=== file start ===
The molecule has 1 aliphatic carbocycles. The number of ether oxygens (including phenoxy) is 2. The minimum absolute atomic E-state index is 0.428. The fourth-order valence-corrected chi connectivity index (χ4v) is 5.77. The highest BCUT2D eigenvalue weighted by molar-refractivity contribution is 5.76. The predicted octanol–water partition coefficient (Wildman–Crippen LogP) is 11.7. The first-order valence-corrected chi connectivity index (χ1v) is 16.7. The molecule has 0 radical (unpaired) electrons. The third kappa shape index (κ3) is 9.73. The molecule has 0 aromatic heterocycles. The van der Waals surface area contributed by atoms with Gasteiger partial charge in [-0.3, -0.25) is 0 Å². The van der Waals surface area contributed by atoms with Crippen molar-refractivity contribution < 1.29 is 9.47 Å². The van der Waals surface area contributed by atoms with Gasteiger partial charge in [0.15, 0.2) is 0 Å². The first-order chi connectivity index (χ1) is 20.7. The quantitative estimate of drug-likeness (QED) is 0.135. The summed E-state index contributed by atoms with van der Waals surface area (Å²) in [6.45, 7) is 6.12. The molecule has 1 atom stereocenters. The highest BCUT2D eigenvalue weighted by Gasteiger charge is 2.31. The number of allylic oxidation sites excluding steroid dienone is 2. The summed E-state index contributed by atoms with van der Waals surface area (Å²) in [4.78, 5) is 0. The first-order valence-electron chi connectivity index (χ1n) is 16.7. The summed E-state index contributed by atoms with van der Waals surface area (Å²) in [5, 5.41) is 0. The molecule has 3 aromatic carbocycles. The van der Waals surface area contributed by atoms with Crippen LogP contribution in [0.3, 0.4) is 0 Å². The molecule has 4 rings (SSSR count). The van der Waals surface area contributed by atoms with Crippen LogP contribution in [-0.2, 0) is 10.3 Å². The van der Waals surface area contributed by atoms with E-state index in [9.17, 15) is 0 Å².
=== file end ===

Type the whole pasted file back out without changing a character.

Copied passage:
The molecule has 1 aliphatic carbocycles. The number of ether oxygens (including phenoxy) is 2. The minimum absolute atomic E-state index is 0.428. The fourth-order valence-corrected chi connectivity index (χ4v) is 5.77. The highest BCUT2D eigenvalue weighted by molar-refractivity contribution is 5.76. The predicted octanol–water partition coefficient (Wildman–Crippen LogP) is 11.7. The first-order valence-corrected chi connectivity index (χ1v) is 16.7. The molecule has 0 radical (unpaired) electrons. The third kappa shape index (κ3) is 9.73. The molecule has 0 aromatic heterocycles. The van der Waals surface area contributed by atoms with Gasteiger partial charge in [-0.3, -0.25) is 0 Å². The van der Waals surface area contributed by atoms with Crippen molar-refractivity contribution < 1.29 is 9.47 Å². The van der Waals surface area contributed by atoms with Gasteiger partial charge in [0.15, 0.2) is 0 Å². The first-order chi connectivity index (χ1) is 20.7. The quantitative estimate of drug-likeness (QED) is 0.135. The summed E-state index contributed by atoms with van der Waals surface area (Å²) in [6.45, 7) is 6.12. The molecule has 1 atom stereocenters. The highest BCUT2D eigenvalue weighted by Gasteiger charge is 2.31. The number of allylic oxidation sites excluding steroid dienone is 2. The summed E-state index contributed by atoms with van der Waals surface area (Å²) in [4.78, 5) is 0. The first-order valence-electron chi connectivity index (χ1n) is 16.7. The summed E-state index contributed by atoms with van der Waals surface area (Å²) in [5, 5.41) is 0. The molecule has 3 aromatic carbocycles. The van der Waals surface area contributed by atoms with Crippen LogP contribution in [0.3, 0.4) is 0 Å². The molecule has 4 rings (SSSR count). The van der Waals surface area contributed by atoms with Crippen LogP contribution in [-0.2, 0) is 10.3 Å². The van der Waals surface area contributed by atoms with E-state index in [9.17, 15) is 0 Å².